The Killer (1990)
The Killer (1990)

Genre: Action and Crime Drama Running Time: 1 hr. 51 min.

Release Date: January 22nd, 1990 MPAA Rating: R

Director: John Woo Actors: Chow Yun-Fat, Danny Lee, Sally Yeh, Wing-Cho Yip, Kwong Leung Wong, Barry Wong




itting in a church full of hundreds of lit candles, with a few choice doves lingering in the corners (a signature visual component of writer/director John Woo’s films), assassin Ah Jong (Chow Yun-Fat) prepares for his next assignment. After receiving a photo, money, and the weaponry for the task (from a longtime friend and triad elder, played by Kong Chu), he leaves the building in slow-motion – a dramatic sequence that is yet another hallmark for the filmmaker. Even though it’s unnecessary, the look is effective; before, during, and after sequences of extreme violence, slow-motion tends to make everything a bit more exciting.

Sure enough, Jong enters a restaurant to take out his target, stationed in a private back room. A bloodbath ensues, during which a considerable amount of bullets are unleashed on numerous bodyguards and goons, with blood spraying and bodies flying through the air, as if propelled by the force of a much larger arsenal. The incident doesn’t go without a hitch, however, as a lounge singer, Jenny (Sally Yeh), ends up coming between the hired killer and a leftover thug, resulting in a close-range firing that damages her corneas. She’s practically blinded, though the doctors assure her that one day her sight might be restored. And if that were to happen, she’s certain to finger the man responsible. “I will never forget him for the rest of my life.”

Feeling guilty over the innocent woman’s accidental involvement and injury, Jong visits her most nights, listening to her sing. After semi-retiring for nearly six months, he plans to do one final job to raise the money required to take Jenny to America for a cornea transplant (perhaps a deviant nod to Chaplin’s “City Lights”). Meanwhile, the criminal underworld in Hong Kong flourishes, with Inspector Li Ying (Danny Lee), codenamed Little Eagle, attempting to infiltrate Brother Hung’s (Kwong Leung Wong) murderous organization, which ends in destruction and death – including that of a random bystander by the policeman himself. Although Ying is harshly reprimanded, he’s put back into duty to guard a wealthy businessman (Wing-Cho Yip) during a lavish ceremony celebration. But that executive – with notorious triad links – happens to be Jong’s final target.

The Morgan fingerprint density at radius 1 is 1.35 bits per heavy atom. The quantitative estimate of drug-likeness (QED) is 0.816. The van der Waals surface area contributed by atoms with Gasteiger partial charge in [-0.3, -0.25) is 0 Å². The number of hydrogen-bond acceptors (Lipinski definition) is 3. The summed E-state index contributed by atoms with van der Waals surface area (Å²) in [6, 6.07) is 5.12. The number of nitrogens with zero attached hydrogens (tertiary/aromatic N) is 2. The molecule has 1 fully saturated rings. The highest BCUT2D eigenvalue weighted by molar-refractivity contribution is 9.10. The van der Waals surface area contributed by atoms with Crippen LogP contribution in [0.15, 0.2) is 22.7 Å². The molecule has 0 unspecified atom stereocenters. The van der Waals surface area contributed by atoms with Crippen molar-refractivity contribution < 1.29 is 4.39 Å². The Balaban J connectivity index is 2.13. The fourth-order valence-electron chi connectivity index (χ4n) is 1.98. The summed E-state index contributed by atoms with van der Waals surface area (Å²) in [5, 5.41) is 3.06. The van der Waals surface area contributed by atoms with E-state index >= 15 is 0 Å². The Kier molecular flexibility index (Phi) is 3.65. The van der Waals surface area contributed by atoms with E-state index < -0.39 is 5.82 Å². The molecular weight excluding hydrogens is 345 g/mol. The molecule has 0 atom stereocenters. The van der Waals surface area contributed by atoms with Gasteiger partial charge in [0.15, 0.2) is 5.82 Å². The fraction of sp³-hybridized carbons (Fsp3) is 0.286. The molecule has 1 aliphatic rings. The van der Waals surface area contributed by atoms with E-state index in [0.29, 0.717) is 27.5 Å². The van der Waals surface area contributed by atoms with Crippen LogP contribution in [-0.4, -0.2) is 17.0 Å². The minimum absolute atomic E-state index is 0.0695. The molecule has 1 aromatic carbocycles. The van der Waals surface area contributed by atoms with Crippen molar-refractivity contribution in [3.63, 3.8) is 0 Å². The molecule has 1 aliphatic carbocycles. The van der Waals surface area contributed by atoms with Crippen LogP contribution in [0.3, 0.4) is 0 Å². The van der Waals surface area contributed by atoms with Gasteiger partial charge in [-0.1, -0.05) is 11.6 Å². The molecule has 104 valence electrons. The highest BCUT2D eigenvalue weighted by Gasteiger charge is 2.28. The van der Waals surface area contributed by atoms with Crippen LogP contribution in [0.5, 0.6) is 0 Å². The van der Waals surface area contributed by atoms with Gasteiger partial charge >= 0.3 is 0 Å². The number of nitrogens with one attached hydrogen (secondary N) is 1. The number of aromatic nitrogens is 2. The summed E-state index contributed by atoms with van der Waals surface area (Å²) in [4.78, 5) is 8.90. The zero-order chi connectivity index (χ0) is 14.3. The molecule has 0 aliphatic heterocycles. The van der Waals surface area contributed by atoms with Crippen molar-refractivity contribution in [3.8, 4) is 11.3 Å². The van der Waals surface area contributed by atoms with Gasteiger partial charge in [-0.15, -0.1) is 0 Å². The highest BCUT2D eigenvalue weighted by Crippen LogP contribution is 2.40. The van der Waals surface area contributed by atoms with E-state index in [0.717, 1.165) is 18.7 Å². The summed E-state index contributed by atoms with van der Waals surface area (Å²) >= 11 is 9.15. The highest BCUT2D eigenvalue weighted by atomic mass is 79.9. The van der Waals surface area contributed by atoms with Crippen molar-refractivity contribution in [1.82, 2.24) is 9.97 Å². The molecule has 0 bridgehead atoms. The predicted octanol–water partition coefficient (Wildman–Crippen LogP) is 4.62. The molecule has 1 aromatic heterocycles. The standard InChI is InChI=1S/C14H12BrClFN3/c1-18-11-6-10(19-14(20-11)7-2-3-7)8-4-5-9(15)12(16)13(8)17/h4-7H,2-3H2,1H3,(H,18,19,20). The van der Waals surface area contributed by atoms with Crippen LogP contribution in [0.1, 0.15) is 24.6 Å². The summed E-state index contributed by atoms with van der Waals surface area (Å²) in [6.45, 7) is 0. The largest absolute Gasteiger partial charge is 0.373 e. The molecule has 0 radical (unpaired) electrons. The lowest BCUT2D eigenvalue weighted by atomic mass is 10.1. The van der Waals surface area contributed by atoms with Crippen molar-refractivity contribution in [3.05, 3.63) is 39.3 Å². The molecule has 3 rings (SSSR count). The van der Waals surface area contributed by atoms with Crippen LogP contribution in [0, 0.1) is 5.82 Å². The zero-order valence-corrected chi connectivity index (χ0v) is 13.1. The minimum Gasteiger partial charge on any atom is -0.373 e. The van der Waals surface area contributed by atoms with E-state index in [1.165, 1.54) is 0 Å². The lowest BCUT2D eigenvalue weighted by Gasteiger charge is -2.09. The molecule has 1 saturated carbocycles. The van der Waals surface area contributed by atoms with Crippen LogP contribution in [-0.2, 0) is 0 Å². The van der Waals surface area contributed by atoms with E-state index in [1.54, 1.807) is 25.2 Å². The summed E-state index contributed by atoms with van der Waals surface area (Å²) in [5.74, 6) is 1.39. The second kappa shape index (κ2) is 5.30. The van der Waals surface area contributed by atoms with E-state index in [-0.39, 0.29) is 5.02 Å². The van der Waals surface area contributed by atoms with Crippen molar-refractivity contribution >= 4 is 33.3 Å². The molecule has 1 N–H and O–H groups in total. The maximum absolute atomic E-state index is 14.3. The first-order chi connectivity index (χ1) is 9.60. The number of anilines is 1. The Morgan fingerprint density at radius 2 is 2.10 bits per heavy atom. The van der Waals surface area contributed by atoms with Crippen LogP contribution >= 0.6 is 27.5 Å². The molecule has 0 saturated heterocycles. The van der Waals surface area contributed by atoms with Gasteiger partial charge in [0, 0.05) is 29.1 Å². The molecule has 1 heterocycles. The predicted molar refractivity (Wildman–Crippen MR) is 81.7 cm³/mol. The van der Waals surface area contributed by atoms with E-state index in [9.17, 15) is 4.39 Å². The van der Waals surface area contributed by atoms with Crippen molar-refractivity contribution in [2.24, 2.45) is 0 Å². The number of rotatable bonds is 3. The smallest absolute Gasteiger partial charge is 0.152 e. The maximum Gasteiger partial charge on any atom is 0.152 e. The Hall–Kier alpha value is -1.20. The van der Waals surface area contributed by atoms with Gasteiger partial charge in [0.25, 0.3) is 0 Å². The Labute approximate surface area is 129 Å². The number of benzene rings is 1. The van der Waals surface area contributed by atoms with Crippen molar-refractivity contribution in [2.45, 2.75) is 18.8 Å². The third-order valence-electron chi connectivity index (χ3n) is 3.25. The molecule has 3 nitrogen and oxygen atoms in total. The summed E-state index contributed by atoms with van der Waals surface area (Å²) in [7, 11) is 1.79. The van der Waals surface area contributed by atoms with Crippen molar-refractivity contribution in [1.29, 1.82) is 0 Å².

Clearly taking notes from the works of Sam Peckinpah, Woo’s crime drama is heavy on action and violence. Characters don’t just brandish weapons – repeated movements from various angles amplify the acts. And bodies don’t merely collapse from being shot – they conduct distorted dances as gaping holes are made and blood spurts in thick arcs. Similarly, collateral damage is extensive, villains are limitless, ammunition is endless, and neither the good guys nor bad guys exhibit caution when shooting into crowds of people. Plus, everywhere is an impromptu battleground and everyone is a possible hostage.

Despite the one-note narrative – essentially, murders transition into chases, which transition into additional murders in need of further chases – there’s an undeniable artistry in the gore-soaked catastrophes. Doctors struggle to stabilize a pulseless child as cops and crook are stuck in a stand-off; a doublecross flip-flops when the betrayal is anticipated, segueing into yet another shootout with gunmen thrashing in midair before crashing through windows and doors; Jenny’s blindness is utilized for some clever yet slapsticky scenes in which Jong and Ying exchange coded threats; a distraction in a crowded airport and scene transitions boast freeze-frames that fade into the next shot, even in the midst of action. The gun battles may be repetitive, but the visual verve is consistently dependable.

An assassin with a moral code and an uncommon sense of compassion aren’t new, particularly when combined with modern gangsters and the authorities closing in – authorities led by a rather sporting cop. But Woo’s attention to graphic details, his insistence on excessiveness, and his skill with action sequences make this adventure an uncommonly severe and tense ordeal. There’s some intermittent commentary on trust, honor, promises, friendship (heavy-handed at times), and a world no longer welcoming of outdated values (one of Peckinpah’s favorite themes), but these tend to fade away when bullets rain down on the heroes in every other scene. And it’s difficult to ignore the potent purpose of having the triad brutes wear white jackets and pants during the penultimate ambush; or staging the ultimate showdown in a church, where the bloodshed and demolition are at their highest points; or having the sense of vision feature prominently in the climax; or allowing the wrong things to be done in the name of an unobtainable justice, culminating in satisfaction over realism. Here, it always takes a dozen shots at point-blank range to fell an antagonist, which is remarkably amusing.

– Mike Massie

  • 8/10